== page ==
Five historic lampposts from Point Pleasant Park that caused a stir back in the ’60s are being moved to a Victorian-era zone at the park’s main entrance.
They were removed from the Tower Road parking lot in October during work to renew the park’s upper entrance. Eight new lights, outfitted with modern LEDs, will replace them.
The city plans to install the lampposts near the former superintendant’s lodge and ceremonial gates marking the park entrance at Young Avenue and Point Pleasant Drive.
“You don’t put the family china in the mud room,” says Edward Versteeg, landscape architect with Ekistics Planning and Design, one of the two design firms that created the park’s master plan.
Although the posts were cast in 1900, they weren’t placed at the park until the late ’60s, according to Janet Kitz, author of Point Pleasant Park: An Illustrated History. The lampposts were donated to Halifax during the Canadian Centennial in 1967 by Gen. K.C. Appleyard, an affluent businessman from Surrey, England. Appleyard had been a prominent figure in Halifax with close ties to the corporate elite. He was referred to as the godfather of Halifax Development Ltd., a company that was instrumental in the creation of commercial projects such as the Scotia Square complex. Appleyard died a few months after he became benefactor of the park. “He was a very generous man,” Kitz said during an interview. A plaque to honour him is situated on one of the five lampposts, affixed by the business community and city officials in 1968.
The lampposts were not unanimously welcomed by the park commission when Appleyard offered them in 1967, says an online Scottish academic paper by Monica Germana. She cites a 1967 Halifax Mail-Star article that refers to the posts as “monstrosities for the park.”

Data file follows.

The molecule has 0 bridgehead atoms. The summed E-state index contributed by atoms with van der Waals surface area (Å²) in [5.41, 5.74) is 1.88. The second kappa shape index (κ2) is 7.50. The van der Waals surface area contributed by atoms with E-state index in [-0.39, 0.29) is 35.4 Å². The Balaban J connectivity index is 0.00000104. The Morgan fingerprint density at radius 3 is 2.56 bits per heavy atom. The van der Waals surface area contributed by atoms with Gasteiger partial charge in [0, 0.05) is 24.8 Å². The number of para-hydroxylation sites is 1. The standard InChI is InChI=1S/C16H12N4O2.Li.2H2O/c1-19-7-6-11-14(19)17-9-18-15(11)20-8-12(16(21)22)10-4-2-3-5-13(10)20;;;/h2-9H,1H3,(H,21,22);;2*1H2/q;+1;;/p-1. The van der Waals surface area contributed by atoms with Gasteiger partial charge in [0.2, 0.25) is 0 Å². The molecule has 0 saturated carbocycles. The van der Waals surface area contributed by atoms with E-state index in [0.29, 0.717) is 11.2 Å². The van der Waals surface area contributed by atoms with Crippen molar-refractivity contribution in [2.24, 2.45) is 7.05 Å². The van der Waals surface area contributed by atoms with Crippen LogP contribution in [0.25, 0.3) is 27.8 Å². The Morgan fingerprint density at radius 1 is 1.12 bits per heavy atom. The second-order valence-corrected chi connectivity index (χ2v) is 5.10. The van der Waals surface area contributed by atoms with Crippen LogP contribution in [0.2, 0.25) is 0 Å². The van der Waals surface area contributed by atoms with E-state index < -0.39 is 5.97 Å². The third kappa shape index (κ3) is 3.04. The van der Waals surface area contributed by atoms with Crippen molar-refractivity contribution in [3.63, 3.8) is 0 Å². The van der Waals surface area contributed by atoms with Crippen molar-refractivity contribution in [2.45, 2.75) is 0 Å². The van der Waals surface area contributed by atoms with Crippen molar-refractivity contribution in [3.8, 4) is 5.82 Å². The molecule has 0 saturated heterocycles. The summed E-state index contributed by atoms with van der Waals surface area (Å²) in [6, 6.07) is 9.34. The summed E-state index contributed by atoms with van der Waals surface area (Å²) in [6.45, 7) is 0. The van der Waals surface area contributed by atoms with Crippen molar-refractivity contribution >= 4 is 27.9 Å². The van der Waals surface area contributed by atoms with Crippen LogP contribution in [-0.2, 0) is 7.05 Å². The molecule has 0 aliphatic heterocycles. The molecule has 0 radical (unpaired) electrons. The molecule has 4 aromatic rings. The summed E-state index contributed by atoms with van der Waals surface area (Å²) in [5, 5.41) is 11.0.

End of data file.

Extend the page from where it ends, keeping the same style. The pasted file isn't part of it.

Germana believes they were unpopular because of a Scottish Lowlands trademark emblem that is clearly visible on the side of each post. Her research suggests it was known as a symbol for industrial Glasgow, which had a poor reputation during the 1960s.
Larry Heighton, groundskeeper at the park, appreciates the lampposts. “They have a discreet presence like a big oak tree that’s been here for years. In the 20 years that I’ve been here, not one person that I know of has ever commented on them. Maybe they will get the conversation they deserve near the luxury of the old lodge.” The refurbishment and relocation of the cast-iron lampposts is only a small part of a master plan for Point Pleasant Park. Municipal council approved the plan in 2008 following public consultation and an international design competition.
Versteeg says the decision to move the lampposts was made following public consultation and input from the Point Pleasant Park advisory committee.
“There was a bit of confusion as to what is the main park entrance. Young Avenue is seen as the key ceremonial arrival point for the park. Tower Road is a more functional, secondary entrance,” says Versteeg.
The tender to sandblast and recoat the posts was awarded to Mills Painting and Sandblasting Ltd. in Dartmouth. “The detail on these lamps is remarkable,” says Michael Kemp, the company’s general manager, as he traces his finger along a post’s fresh epoxy and polyurethane seal. An emblem on the side of each post clearly reads: Glasgow Corporation Lighting Department 1900. Each post is 8.5 metres in length and weighs roughly 1,600 kilograms.
“It’s not cheap,” says Barry Yanchyshyn, a city landscape architect. He says the price tag for refurbishing and relocating the posts will be about $100,000.
“But the total cost includes their removal, transportation, refurbishing the posts and luminaires, digging to lay new electrical work and five new concrete bases.”
Planners intend to have the lampposts settled into their new turf by the end of February.
A ceremony to mark the changes is expected but the date has yet to be determined.
(Published in The Chronicle Herald, 14 Feb. 2011)